Qing nin shuo man yidianr. (Please speak a little slower).

Most Chinese schools prefer to have the foreign English teacher immerse their kids in English and the use of Chinese during English class is discouraged. School administrators never require foreign English teachers to understand or use Chinese, so it’s possible to get by with little or no language capacity. However, the time I’ll spend in the English-only classroom will be a very small percentage of my time, apparently only about 10 hours per week. The rest of the time I’ll be living and working in a community where most people do not speak any English. Communicating with the other teachers, the children’s parents, and other people in the local community will most often require using the national language, Mandarin. Combine that with my main motivation for going to China – to get to know more about this fascinating country – and you can see why I very much want to learn to speak and understand Mandarin. I’ve been working hard over the summer months to learn as much as I can before leaving for Shanghai at the end of August.

Mandarin is not an easy language to learn, with consonants that are difficult for westerners to pronounce, grammatical rules very different from English, and the usage of tone to carry semantics (a phoneme/syllable spoken with a flat tone has a very different meaning when spoken with a rising or falling tone.) All of these attributes contribute to making the language seem overwhelmingly difficult at first. But I’m happy to report that I’ve already passed the stage of believing it an impossible task. I’m enrolled in a summer adult-education class at Union County College called Business Chinese. It meets every Wednesday night for 2.5 hours and focuses on very practical aspects of the language, attempting to provide enough spoken Mandarin skills to be able converse with Chinese business associates. Every week, the teacher makes us get up in front of the class and attempt speaking to each other using what we have learned thus far. Like many people, I’ve found speaking Chinese quite intimidating at first, knowing I must be mangling pronunciations and perhaps even saying the wrong words through incorrect tonal emphasis. But it’s clear that focusing on speaking and understanding Mandarin is the most productive route for me. Most Chinese courses require that you learn to read and write the complicated Chinese characters (also known as sinographs) that form the basis for written Chinese. Our textbook does include the Chinese characters but it also presents the Chinese words using PinYin , a system that uses the Western alphabet to show how the Chinese words are to be pronounced. Learning to read and write Chinese characters would be much harder and take a lot longer than just learning spoken (oral) Chinese using PinYin. As I am developing no reading or writing capability, I have to laugh when I think that my educational goal is to become perfectly illiterate. 🙂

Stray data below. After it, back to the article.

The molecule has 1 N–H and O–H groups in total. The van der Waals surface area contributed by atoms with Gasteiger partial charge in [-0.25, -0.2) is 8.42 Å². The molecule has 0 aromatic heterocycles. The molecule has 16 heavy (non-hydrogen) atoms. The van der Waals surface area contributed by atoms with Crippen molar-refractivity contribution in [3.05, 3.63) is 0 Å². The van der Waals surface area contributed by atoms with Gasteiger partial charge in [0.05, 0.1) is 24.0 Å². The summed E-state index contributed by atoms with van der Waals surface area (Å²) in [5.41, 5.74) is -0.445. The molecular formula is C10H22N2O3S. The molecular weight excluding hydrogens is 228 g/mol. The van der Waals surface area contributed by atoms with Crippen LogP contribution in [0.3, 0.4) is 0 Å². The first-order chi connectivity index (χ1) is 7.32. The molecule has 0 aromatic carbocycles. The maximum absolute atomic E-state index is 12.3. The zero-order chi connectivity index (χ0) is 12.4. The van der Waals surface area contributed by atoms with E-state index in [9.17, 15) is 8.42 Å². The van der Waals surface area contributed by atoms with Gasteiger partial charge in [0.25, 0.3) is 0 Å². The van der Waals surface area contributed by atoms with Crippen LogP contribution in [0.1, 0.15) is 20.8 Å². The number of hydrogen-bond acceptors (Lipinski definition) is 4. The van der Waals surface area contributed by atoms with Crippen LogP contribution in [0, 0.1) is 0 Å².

In addition to the adult-education course, I’m pursuing several other avenues for learning Mandarin. I purchased a software program called Chinese Flashcards that is great for building vocabulary. I loaded it onto my laptop (actually Grace’s laptop that she has so kindly donated for this trip) so I can continue learning while in Shanghai. I’ve also joined a really cool web-based community called LiveMocha. This site offers online lessons in many different languages and they are very good. Another very nice aspect of the LiveMocha community is how it is designed to allow people to help each other. When you register, you indicate the language you wish to learn and the language(s) at which you have proficiency. When I registered and indicated I am fluent at English, I received a large number of “Be my Friend” requests, mostly from Chinese people interested in learning English. I’ve chosen three or four of these people as my friends and it’s been very rewarding. Not only are they helping me with Chinese but I’ve found it very satisfying to help them with English. Some of their messages have been quite touching as they have expressed their heart-felt appreciation for the help given. One nice young law student in Beijing has been very helpful to me by recording audio files which I try to interpret and by listening to my own recorded attempts at Mandarin. It feels very nice to make a connection of this kind with someone so far removed from our own culture and existence. As there is such a push in China to become bilingual with English, there are a lot of Chinese people on LiveMocha that are competing for a limited number of English-speaking friends. So if you have any interest in learning another language, or in just helping someone else learn English, I would highly recommend LiveMocha. Be aware, however, that at some point, it will become a subscription-based service. At present, it’s free while they test their beta (trial) version.

Finally, I have been helped by some of my local Chinese-American friends with pronunciation, grammar and other questions (you know who you are.) I’m optimistic that I will be able to have (limited) conversations with people in Shanghai who have no English. And if this isn’t possible when I arrive, perhaps my own immersion in Mandarin will allow it to happen before my three-month assignment concludes. I’ll let you know how it works out.

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